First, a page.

What is the difference between const_iterator and non-const iterator in the C++ STL?


Question

What is the difference between a const_iterator and an iterator and where would you use one over the other?

1
114
4/2/2017 3:48:25 AM

Accepted Answer

const_iterators don't allow you to change the values that they point to, regular iterators do.

As with all things in C++, always prefer const, unless there's a good reason to use regular iterators (i.e. you want to use the fact that they're not const to change the pointed-to value).

102
11/21/2008 5:39:25 PM

They should pretty much be self-explanatory. If iterator points to an element of type T, then const_iterator points to an element of type 'const T'.

It's basically equivalent to the pointer types:

T* // A non-const iterator to a non-const element. Corresponds to std::vector<T>::iterator
T* const // A const iterator to a non-const element. Corresponds to const std::vector<T>::iterator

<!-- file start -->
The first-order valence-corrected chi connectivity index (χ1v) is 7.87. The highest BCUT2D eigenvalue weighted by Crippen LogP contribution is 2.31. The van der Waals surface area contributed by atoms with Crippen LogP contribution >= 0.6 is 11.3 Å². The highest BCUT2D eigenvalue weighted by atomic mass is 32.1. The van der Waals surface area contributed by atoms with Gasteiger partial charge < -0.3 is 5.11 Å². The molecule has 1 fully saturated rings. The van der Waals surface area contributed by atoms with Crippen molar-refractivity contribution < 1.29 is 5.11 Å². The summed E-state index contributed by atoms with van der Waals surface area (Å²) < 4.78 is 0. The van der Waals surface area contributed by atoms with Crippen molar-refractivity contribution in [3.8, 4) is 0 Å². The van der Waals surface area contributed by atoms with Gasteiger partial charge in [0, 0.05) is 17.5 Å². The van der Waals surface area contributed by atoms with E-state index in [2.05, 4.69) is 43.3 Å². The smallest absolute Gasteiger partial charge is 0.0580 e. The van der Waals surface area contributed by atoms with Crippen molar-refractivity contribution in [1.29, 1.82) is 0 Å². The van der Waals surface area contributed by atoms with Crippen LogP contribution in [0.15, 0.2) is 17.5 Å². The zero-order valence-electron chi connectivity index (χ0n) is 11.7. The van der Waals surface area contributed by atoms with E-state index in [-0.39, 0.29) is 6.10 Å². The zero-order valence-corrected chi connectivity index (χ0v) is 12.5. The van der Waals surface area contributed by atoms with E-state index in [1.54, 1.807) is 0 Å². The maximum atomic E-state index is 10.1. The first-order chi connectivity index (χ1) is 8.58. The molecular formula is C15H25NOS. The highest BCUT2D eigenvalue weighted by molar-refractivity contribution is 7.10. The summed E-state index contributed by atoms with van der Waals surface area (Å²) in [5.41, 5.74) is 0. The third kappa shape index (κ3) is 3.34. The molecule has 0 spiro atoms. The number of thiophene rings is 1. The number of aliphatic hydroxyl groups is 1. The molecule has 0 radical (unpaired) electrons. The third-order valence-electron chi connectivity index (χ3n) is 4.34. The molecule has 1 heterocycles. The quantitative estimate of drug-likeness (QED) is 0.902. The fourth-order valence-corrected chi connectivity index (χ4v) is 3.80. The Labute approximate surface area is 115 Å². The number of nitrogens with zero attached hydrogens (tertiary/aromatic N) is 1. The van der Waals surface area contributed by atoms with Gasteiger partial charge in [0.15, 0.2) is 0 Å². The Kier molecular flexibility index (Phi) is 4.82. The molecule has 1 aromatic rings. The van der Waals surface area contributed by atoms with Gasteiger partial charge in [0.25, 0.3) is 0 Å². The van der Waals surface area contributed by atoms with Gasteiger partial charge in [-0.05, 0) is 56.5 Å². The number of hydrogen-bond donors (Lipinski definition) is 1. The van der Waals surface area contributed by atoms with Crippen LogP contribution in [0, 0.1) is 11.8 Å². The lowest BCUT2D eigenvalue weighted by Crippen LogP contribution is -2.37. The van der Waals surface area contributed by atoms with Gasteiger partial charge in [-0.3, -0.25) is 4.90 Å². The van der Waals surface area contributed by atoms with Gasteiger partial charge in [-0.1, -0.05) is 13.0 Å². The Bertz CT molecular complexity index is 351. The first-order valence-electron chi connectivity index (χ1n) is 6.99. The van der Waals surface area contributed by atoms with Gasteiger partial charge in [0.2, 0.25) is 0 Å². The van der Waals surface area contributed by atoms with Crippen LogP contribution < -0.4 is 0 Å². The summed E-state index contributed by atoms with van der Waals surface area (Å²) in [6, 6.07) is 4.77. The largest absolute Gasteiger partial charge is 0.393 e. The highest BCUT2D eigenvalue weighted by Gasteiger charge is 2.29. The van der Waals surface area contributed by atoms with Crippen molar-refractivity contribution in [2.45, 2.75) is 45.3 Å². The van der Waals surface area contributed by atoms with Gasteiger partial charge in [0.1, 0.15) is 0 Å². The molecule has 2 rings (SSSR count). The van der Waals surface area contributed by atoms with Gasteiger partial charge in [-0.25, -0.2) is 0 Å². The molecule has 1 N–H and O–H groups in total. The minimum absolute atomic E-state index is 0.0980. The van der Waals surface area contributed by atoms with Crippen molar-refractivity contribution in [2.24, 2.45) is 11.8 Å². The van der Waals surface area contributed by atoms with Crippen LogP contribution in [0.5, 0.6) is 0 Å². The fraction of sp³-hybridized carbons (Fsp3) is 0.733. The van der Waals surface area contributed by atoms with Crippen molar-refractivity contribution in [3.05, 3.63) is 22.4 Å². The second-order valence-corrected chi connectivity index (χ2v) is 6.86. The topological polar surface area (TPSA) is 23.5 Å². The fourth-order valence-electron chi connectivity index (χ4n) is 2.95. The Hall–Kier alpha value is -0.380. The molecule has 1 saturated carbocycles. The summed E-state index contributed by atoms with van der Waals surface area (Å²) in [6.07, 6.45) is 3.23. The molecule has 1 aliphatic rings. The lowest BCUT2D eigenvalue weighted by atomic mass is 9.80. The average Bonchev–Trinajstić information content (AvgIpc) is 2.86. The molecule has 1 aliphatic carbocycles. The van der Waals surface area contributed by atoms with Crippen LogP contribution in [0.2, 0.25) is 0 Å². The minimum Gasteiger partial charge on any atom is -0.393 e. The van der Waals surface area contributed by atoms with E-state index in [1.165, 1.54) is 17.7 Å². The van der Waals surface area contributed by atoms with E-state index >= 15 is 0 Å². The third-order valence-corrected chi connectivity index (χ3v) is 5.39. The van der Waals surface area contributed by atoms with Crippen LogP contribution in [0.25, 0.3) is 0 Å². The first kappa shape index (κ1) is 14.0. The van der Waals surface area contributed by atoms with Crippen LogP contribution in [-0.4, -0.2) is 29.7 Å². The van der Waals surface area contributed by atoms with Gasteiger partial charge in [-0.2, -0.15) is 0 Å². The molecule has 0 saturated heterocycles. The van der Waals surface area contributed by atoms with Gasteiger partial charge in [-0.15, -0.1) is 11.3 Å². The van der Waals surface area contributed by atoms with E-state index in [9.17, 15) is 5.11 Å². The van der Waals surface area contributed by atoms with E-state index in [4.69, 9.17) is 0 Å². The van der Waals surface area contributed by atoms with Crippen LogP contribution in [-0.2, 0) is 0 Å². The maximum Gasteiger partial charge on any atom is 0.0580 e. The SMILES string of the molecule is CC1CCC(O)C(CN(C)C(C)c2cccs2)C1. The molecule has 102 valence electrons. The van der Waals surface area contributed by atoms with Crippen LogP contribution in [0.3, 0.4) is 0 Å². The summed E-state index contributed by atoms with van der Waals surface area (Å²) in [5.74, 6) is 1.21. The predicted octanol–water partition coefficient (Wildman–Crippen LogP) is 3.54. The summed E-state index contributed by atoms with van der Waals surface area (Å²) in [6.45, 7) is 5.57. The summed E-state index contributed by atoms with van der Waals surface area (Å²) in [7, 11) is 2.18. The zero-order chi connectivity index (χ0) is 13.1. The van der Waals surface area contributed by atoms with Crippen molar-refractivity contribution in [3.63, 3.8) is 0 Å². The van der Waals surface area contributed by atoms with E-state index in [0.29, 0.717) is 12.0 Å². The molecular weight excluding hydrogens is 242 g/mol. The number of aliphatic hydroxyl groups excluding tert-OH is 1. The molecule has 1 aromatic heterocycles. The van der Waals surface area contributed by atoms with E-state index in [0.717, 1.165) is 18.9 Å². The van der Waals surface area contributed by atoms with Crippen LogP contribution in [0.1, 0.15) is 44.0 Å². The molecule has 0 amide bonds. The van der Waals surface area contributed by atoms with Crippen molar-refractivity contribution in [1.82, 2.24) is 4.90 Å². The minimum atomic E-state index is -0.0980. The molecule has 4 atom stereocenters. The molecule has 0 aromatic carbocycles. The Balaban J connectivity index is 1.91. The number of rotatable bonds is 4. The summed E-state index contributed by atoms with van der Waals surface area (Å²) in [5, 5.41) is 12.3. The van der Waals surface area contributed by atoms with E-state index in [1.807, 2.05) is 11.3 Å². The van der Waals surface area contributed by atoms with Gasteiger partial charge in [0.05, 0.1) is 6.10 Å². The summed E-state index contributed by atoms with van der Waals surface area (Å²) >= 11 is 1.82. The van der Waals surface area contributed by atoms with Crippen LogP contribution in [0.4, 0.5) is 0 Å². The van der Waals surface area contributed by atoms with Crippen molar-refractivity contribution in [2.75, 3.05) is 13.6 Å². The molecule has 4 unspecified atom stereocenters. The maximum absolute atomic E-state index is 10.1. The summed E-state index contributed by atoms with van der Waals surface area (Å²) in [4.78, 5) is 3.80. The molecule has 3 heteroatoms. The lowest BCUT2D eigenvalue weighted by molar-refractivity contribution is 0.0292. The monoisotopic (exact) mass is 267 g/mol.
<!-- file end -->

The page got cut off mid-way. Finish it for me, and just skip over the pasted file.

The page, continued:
const T* // A non-const iterator to a const element. Corresponds to std::vector<T>::const_iterator

A const iterator always points to the same element, so the iterator itself is const. But the element it points to does not have to be const, so the element it points to can be changed. A const_iterator is an iterator that points to a const element, so while the iterator itself can be updated (incremented or decremented, for example), the element it points to can not be changed.


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